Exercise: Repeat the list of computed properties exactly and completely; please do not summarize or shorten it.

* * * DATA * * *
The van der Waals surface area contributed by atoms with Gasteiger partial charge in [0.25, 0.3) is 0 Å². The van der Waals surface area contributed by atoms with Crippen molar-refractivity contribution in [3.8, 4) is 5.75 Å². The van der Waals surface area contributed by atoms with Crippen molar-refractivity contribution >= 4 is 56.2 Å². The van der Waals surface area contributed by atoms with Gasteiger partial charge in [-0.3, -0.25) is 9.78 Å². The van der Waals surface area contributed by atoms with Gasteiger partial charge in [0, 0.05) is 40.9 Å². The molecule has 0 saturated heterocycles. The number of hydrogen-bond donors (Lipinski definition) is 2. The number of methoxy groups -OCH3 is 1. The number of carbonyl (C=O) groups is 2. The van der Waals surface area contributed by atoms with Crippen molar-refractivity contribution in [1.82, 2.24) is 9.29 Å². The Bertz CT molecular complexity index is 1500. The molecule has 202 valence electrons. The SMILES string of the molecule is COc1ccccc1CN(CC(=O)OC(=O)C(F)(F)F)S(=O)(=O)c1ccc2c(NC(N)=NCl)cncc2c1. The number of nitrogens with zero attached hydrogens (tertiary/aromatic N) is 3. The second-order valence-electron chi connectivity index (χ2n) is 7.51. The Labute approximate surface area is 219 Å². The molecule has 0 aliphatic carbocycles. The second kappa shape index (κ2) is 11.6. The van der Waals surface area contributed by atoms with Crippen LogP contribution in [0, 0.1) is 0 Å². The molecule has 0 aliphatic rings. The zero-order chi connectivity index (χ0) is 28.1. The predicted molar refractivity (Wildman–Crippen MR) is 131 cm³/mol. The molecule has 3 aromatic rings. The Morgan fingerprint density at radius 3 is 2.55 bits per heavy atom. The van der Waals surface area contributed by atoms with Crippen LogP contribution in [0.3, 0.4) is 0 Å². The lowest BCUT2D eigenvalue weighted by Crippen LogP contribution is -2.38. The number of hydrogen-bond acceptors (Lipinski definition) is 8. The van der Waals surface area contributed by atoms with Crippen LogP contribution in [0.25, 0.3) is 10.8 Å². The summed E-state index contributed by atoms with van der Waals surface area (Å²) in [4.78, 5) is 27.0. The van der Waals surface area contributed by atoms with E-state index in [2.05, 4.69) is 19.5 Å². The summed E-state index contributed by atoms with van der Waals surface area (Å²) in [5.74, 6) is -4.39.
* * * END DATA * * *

The van der Waals surface area contributed by atoms with Gasteiger partial charge in [0.25, 0.3) is 0 Å². The van der Waals surface area contributed by atoms with Crippen molar-refractivity contribution in [3.8, 4) is 5.75 Å². The van der Waals surface area contributed by atoms with Crippen molar-refractivity contribution >= 4 is 56.2 Å². The van der Waals surface area contributed by atoms with Gasteiger partial charge in [-0.3, -0.25) is 9.78 Å². The van der Waals surface area contributed by atoms with Gasteiger partial charge in [0, 0.05) is 40.9 Å². The molecule has 0 saturated heterocycles. The number of hydrogen-bond donors (Lipinski definition) is 2. The number of methoxy groups -OCH3 is 1. The number of carbonyl (C=O) groups is 2. The van der Waals surface area contributed by atoms with Crippen molar-refractivity contribution in [1.82, 2.24) is 9.29 Å². The Bertz CT molecular complexity index is 1500. The molecule has 202 valence electrons. The SMILES string of the molecule is COc1ccccc1CN(CC(=O)OC(=O)C(F)(F)F)S(=O)(=O)c1ccc2c(NC(N)=NCl)cncc2c1. The number of nitrogens with zero attached hydrogens (tertiary/aromatic N) is 3. The second-order valence-electron chi connectivity index (χ2n) is 7.51. The Labute approximate surface area is 219 Å². The molecule has 0 aliphatic carbocycles. The second kappa shape index (κ2) is 11.6. The van der Waals surface area contributed by atoms with Crippen LogP contribution in [0, 0.1) is 0 Å². The molecule has 0 aliphatic rings. The zero-order chi connectivity index (χ0) is 28.1. The predicted molar refractivity (Wildman–Crippen MR) is 131 cm³/mol. The molecule has 3 aromatic rings. The Morgan fingerprint density at radius 3 is 2.55 bits per heavy atom. The van der Waals surface area contributed by atoms with Crippen LogP contribution in [0.3, 0.4) is 0 Å². The lowest BCUT2D eigenvalue weighted by Crippen LogP contribution is -2.38. The number of hydrogen-bond acceptors (Lipinski definition) is 8. The van der Waals surface area contributed by atoms with Crippen LogP contribution in [0.25, 0.3) is 10.8 Å². The summed E-state index contributed by atoms with van der Waals surface area (Å²) in [4.78, 5) is 27.0. The van der Waals surface area contributed by atoms with E-state index in [2.05, 4.69) is 19.5 Å². The summed E-state index contributed by atoms with van der Waals surface area (Å²) in [5.74, 6) is -4.39.